In a shock announcement, NASA has chosen to land a five-story skyscraper on the Moon. This is not hyperbole, NASA’s selection of the Spacex-designed Starship Lunar Lander, intended to place the first woman on the Moon, promises to up-end aerospace boardrooms around the globe. While the announcement itself comes as a welcome surprise, it also sends a clear message to a complacent industry…times have changed.
Public Private Partnership
NASA has had a great deal of success utilizing public/private partnerships in the past decade. These new partnerships are delivering capabilities faster and cheaper than the traditional method of government-micromanaged/cost-plus contracting.
The partnerships are successful because they combine government seed money with the engineering freedom to innovate, free from the political bureaucracy of NASA. Most importantly, the hardware that emerges will be subsidized by the nascent spaceflight industry outside of NASA itself. In other words, NASA has been gradually transitioning from a supplier to a buyer of spaceflight services.
An Unlikely Choice
In the drive to put the first woman on the Moon by 2024, NASA is expanding these partnerships to include the development of a new human Lunar lander that will take people to and from the Lunar surface. In that effort, in early 2020, NASA chose three finalists for the aptly-named Human Landing System competition, the Blue Origin-led National Team, Dynetics, and SpaceX.
The SpaceX Lunar Starship had been a dark horse in this race from the beginning. When comparing SpaceX’s design to its competitors, the first thing you will notice is its incredible size.
The Lunar Starship is so insanely tall that it requires elevators for astronauts to step onto the Lunar surface. Further, its main engines are so overpowered that it will kick up enormous plumes of lunar dust during takeoff and landing, presenting very real challenges for engineers.
In the first round of selections, NASA awarded initial seed money to all three companies. But the addition of SpaceX, who received by far the smallest award, seemed like a throwaway decision. To many, it appeared that SpaceX purposely undercut competitors in price to give them a chance at selection, despite being the most “risky” and unconventional.
In the year that has passed since the first selection round, Congress has provided the HLS program a fraction of expected funding. This fact has worked in SpaceX’s favor. Pricing became a paramount consideration for cash-strapped NASA.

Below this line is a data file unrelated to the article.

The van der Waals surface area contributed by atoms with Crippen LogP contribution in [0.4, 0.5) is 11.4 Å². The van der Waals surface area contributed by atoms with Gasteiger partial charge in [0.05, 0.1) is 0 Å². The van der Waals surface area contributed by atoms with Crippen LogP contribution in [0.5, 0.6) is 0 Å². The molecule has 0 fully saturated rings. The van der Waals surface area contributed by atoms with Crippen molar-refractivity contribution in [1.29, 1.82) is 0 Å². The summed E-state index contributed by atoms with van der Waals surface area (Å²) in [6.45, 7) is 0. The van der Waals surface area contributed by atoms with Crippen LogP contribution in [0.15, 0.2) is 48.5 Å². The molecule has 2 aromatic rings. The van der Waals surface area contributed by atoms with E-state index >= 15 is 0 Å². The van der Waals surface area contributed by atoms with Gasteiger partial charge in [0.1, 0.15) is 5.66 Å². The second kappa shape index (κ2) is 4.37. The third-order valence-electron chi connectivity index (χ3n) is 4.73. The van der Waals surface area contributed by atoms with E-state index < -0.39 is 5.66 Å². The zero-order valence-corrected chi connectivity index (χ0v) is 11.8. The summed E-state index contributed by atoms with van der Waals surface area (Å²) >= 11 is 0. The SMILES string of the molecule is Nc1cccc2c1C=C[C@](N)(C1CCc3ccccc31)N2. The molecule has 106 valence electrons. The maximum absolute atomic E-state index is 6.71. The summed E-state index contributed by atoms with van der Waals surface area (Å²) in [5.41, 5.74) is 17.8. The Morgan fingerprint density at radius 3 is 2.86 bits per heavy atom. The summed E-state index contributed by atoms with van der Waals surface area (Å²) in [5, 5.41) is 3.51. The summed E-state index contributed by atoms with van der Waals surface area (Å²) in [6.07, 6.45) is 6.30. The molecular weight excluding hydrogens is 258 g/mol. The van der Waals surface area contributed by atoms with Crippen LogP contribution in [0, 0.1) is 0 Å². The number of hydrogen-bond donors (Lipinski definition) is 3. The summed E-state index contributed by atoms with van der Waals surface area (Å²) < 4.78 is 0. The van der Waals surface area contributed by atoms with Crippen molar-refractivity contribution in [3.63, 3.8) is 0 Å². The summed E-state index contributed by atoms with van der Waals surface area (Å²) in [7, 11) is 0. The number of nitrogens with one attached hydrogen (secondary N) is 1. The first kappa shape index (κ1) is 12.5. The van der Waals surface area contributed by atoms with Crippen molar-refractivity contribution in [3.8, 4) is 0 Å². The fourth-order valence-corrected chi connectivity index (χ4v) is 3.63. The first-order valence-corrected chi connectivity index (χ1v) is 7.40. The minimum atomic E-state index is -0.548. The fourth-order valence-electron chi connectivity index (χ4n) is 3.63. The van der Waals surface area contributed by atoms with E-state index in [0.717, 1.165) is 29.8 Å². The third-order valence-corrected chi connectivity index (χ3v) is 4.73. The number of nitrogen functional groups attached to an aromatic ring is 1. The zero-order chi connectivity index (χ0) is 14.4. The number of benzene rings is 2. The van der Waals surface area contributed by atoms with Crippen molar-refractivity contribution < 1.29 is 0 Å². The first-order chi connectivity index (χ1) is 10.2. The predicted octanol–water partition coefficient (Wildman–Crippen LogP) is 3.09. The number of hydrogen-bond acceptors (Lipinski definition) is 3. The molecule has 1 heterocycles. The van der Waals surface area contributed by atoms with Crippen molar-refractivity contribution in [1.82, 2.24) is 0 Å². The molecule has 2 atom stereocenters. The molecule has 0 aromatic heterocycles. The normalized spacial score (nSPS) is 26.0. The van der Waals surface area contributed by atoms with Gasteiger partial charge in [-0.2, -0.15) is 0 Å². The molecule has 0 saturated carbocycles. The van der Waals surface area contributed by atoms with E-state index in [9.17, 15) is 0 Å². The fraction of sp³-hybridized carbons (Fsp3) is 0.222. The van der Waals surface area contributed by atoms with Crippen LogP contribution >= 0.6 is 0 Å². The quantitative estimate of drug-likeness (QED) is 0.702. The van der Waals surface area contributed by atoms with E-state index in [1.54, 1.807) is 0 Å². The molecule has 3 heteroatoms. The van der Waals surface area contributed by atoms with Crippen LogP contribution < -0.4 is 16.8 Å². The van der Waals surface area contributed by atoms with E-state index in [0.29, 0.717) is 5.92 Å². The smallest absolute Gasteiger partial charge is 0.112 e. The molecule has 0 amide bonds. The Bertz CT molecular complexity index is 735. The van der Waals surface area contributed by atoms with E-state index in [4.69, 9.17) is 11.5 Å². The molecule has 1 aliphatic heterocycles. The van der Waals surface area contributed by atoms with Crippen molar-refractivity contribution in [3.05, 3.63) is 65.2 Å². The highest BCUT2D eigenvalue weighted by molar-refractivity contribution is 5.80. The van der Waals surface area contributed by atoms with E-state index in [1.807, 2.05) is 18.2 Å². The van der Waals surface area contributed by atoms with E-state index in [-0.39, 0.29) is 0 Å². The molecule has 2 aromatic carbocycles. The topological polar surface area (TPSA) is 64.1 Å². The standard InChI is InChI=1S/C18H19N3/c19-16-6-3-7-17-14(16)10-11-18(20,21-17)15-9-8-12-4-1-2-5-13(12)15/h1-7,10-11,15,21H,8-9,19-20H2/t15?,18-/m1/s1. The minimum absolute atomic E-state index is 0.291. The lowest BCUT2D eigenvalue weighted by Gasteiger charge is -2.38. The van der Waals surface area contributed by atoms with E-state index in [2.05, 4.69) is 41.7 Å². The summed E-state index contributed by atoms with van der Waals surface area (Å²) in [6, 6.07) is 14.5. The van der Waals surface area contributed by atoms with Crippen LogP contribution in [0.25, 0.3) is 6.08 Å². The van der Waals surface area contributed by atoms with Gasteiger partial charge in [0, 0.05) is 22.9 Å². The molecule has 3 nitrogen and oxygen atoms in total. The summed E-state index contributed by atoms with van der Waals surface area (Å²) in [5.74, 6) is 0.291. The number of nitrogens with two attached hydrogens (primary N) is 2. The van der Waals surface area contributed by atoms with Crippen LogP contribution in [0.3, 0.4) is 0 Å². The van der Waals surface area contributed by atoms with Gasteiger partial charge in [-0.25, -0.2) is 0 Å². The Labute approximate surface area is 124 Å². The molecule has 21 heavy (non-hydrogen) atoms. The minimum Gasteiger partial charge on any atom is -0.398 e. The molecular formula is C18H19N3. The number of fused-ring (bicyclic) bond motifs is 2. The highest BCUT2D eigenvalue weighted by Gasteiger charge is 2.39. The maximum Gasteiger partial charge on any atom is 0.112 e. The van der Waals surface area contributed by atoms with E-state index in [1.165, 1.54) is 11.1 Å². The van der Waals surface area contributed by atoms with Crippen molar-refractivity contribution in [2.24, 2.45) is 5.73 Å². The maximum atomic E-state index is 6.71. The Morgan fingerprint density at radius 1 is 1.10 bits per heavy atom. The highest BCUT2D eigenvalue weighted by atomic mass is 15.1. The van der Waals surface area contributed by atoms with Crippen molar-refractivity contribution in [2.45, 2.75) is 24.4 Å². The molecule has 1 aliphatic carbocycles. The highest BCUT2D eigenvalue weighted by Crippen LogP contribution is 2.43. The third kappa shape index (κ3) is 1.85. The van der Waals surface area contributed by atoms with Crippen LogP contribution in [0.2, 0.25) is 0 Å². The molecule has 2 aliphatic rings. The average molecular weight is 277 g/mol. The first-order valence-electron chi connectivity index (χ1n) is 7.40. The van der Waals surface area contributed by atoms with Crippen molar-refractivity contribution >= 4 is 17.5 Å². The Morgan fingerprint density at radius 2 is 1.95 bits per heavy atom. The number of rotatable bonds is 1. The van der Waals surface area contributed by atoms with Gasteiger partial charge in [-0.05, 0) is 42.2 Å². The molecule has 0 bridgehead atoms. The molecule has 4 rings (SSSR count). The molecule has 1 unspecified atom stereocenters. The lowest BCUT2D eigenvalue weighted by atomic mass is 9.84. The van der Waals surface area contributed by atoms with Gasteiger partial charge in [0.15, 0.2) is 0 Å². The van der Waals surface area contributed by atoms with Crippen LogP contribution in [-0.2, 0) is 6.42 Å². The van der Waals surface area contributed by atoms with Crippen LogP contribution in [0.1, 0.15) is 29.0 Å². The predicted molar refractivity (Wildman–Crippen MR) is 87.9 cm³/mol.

While it is NASA’s preference to fund two systems for dissimilar redundancy, it turned out, that under the current budget, NASA couldn’t afford to fund any of the landers, let alone two. SpaceX was the only bid in the ballpark of affordability. As a result, with some renegotiation on the particulars, SpaceX was awarded the sole contract.
Not Only Cheaper
But the HLS selection report revealed something surprising, Starship wasn’t chosen only because it was cheapest, it was also the best design paired with the best overall bid.
The Dynetics lander, was notably overweight, with insufficient plans to address this mass problem. This issue, paired with the highest price tag, disqualified Dynetics from consideration.
The Blue Origin bid also had its share of technical challenges. Further, at $6 Billion, it was twice the price of SpaceX and, somewhat embarrassingly, asked for development money up front, in clear violation of the competition’s rules.
This begs the question, was asking for money up front an oversight at Blue Origin? Or perhaps an arrogant expectation that the government would bend the rules to accommodate a private contractor, as was routine for decades?
The Starship’s enormous size, however, counter intuitively, provides certain advantages. The extra fuel reserves provide more abort modes should something go awry en route to the Lunar surface. Further, equipped with not one, but two airlocks, with independent life support systems, NASA reasoned that the SpaceX design was safer compared to the competition.
The Starship’s large size and relatively low price make it flexible and affordable enough for long-term use on the Moon, either by NASA or the nascent commercial space industry. Or as NASA eloquently puts it:
“It is NASA’s vision that the HLS capability demonstrated in the first mission to the lunar surface will evolve into a sustainable commercial transportation system that will enable frequent access to the lunar surface for NASA and other customers. “
Blue Origin’s and Dynetic’s landers are simply not large enough to accommodate anything except the bare minimum needed to achieve NASA’s short-term goals. They lack the volume and mass reserves required for flexibility in mission use and are therefore not viable for sustainable human spaceflight beyond NASA’s initial procurement.
A Message to a Stodgy Industry
For conservative and cautious NASA, the selection of Starship has sent shock waves throughout the industry. Undoubtedly, boardrooms at Blue Origin, Dynetics, and other industry giants let out collective gasps at the announcement.
But NASA’s signal to the industry is clear and very much overdue. First, the days of submitting overpriced bids under the expectation that government will pick always up the tab, are over. Contractors are expected to share the cost and risk.
Second, small specialized equipment meticulously designed to barely hit performance targets are not sustainable options going forward. They are not flexible for long-term human exploration, and not useful to the growing private space industry that NASA seeks to nurture.
NASA’s message is unmistakable. From now on, go big or go home.
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